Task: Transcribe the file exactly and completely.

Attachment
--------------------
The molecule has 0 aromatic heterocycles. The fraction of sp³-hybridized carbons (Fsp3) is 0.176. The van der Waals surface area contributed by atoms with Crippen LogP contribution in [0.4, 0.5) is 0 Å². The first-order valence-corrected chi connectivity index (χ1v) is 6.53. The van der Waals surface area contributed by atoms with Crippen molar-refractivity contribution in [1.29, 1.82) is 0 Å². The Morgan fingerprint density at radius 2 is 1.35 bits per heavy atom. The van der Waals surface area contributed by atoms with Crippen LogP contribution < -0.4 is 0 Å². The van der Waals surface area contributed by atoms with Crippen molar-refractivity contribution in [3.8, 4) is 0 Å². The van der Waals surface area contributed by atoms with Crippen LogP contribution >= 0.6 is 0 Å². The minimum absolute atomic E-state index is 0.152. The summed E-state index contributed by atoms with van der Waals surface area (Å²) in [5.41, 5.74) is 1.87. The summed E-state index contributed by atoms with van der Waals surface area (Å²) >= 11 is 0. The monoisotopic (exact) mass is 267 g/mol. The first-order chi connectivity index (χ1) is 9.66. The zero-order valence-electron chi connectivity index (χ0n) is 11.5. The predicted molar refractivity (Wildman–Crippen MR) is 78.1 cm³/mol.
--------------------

The molecule has 0 aromatic heterocycles. The fraction of sp³-hybridized carbons (Fsp3) is 0.176. The van der Waals surface area contributed by atoms with Crippen LogP contribution in [0.4, 0.5) is 0 Å². The first-order valence-corrected chi connectivity index (χ1v) is 6.53. The van der Waals surface area contributed by atoms with Crippen molar-refractivity contribution in [1.29, 1.82) is 0 Å². The Morgan fingerprint density at radius 2 is 1.35 bits per heavy atom. The van der Waals surface area contributed by atoms with Crippen LogP contribution < -0.4 is 0 Å². The van der Waals surface area contributed by atoms with Crippen molar-refractivity contribution in [3.8, 4) is 0 Å². The van der Waals surface area contributed by atoms with Crippen LogP contribution >= 0.6 is 0 Å². The minimum absolute atomic E-state index is 0.152. The summed E-state index contributed by atoms with van der Waals surface area (Å²) in [5.41, 5.74) is 1.87. The summed E-state index contributed by atoms with van der Waals surface area (Å²) >= 11 is 0. The monoisotopic (exact) mass is 267 g/mol. The first-order chi connectivity index (χ1) is 9.66. The zero-order valence-electron chi connectivity index (χ0n) is 11.5. The predicted molar refractivity (Wildman–Crippen MR) is 78.1 cm³/mol.